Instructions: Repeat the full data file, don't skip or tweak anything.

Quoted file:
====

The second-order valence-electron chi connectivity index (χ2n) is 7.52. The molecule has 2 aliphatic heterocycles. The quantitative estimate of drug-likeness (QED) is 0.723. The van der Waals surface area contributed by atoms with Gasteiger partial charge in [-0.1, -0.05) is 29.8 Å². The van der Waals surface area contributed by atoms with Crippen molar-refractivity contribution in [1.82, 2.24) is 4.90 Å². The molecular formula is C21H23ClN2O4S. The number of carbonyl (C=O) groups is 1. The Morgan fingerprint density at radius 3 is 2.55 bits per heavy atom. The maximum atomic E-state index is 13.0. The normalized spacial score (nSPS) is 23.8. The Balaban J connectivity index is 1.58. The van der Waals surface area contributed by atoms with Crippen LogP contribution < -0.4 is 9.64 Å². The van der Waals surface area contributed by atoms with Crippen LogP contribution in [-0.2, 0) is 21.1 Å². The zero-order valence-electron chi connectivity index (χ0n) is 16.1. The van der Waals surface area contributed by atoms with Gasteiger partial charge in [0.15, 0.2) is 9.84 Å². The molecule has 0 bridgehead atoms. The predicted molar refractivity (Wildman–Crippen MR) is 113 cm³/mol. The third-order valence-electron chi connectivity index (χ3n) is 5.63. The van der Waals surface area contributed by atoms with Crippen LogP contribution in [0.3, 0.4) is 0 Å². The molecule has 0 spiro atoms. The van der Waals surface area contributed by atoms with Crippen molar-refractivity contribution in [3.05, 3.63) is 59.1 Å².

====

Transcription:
The second-order valence-electron chi connectivity index (χ2n) is 7.52. The molecule has 2 aliphatic heterocycles. The quantitative estimate of drug-likeness (QED) is 0.723. The van der Waals surface area contributed by atoms with Gasteiger partial charge in [-0.1, -0.05) is 29.8 Å². The van der Waals surface area contributed by atoms with Crippen molar-refractivity contribution in [1.82, 2.24) is 4.90 Å². The molecular formula is C21H23ClN2O4S. The number of carbonyl (C=O) groups is 1. The Morgan fingerprint density at radius 3 is 2.55 bits per heavy atom. The maximum atomic E-state index is 13.0. The normalized spacial score (nSPS) is 23.8. The Balaban J connectivity index is 1.58. The van der Waals surface area contributed by atoms with Crippen LogP contribution < -0.4 is 9.64 Å². The van der Waals surface area contributed by atoms with Crippen LogP contribution in [-0.2, 0) is 21.1 Å². The zero-order valence-electron chi connectivity index (χ0n) is 16.1. The van der Waals surface area contributed by atoms with Gasteiger partial charge in [0.15, 0.2) is 9.84 Å². The molecule has 0 bridgehead atoms. The predicted molar refractivity (Wildman–Crippen MR) is 113 cm³/mol. The third-order valence-electron chi connectivity index (χ3n) is 5.63. The van der Waals surface area contributed by atoms with Crippen LogP contribution in [0.3, 0.4) is 0 Å². The molecule has 0 spiro atoms. The van der Waals surface area contributed by atoms with Crippen molar-refractivity contribution in [3.05, 3.63) is 59.1 Å².